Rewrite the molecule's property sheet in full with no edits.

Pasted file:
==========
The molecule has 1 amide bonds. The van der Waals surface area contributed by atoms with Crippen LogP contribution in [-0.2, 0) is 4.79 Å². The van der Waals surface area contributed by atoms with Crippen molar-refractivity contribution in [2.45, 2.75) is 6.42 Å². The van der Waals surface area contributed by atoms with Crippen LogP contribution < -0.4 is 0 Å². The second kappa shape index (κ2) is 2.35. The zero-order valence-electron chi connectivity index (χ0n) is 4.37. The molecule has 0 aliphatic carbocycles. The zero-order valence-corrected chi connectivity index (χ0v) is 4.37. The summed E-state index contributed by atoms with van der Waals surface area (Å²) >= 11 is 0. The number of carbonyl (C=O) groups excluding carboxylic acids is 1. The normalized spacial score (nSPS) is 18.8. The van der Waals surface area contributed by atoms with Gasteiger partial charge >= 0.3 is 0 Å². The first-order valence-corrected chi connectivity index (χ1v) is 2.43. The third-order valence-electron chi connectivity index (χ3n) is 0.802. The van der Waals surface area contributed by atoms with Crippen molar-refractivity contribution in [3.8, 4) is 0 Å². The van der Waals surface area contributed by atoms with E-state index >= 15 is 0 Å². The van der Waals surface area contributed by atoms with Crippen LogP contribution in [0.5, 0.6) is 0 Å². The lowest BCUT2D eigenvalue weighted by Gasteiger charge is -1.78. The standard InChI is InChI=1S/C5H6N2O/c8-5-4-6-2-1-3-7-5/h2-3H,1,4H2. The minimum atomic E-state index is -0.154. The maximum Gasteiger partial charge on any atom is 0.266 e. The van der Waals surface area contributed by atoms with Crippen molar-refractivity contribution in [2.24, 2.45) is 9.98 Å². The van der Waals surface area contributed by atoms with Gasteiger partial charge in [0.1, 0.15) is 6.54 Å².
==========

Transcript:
The molecule has 1 amide bonds. The van der Waals surface area contributed by atoms with Crippen LogP contribution in [-0.2, 0) is 4.79 Å². The van der Waals surface area contributed by atoms with Crippen molar-refractivity contribution in [2.45, 2.75) is 6.42 Å². The van der Waals surface area contributed by atoms with Crippen LogP contribution < -0.4 is 0 Å². The second kappa shape index (κ2) is 2.35. The zero-order valence-electron chi connectivity index (χ0n) is 4.37. The molecule has 0 aliphatic carbocycles. The zero-order valence-corrected chi connectivity index (χ0v) is 4.37. The summed E-state index contributed by atoms with van der Waals surface area (Å²) >= 11 is 0. The number of carbonyl (C=O) groups excluding carboxylic acids is 1. The normalized spacial score (nSPS) is 18.8. The van der Waals surface area contributed by atoms with Gasteiger partial charge >= 0.3 is 0 Å². The first-order valence-corrected chi connectivity index (χ1v) is 2.43. The third-order valence-electron chi connectivity index (χ3n) is 0.802. The van der Waals surface area contributed by atoms with Crippen molar-refractivity contribution in [3.8, 4) is 0 Å². The van der Waals surface area contributed by atoms with E-state index >= 15 is 0 Å². The van der Waals surface area contributed by atoms with Crippen LogP contribution in [0.5, 0.6) is 0 Å². The lowest BCUT2D eigenvalue weighted by Gasteiger charge is -1.78. The standard InChI is InChI=1S/C5H6N2O/c8-5-4-6-2-1-3-7-5/h2-3H,1,4H2. The minimum atomic E-state index is -0.154. The maximum Gasteiger partial charge on any atom is 0.266 e. The van der Waals surface area contributed by atoms with Crippen molar-refractivity contribution in [2.24, 2.45) is 9.98 Å². The van der Waals surface area contributed by atoms with Gasteiger partial charge in [0.1, 0.15) is 6.54 Å².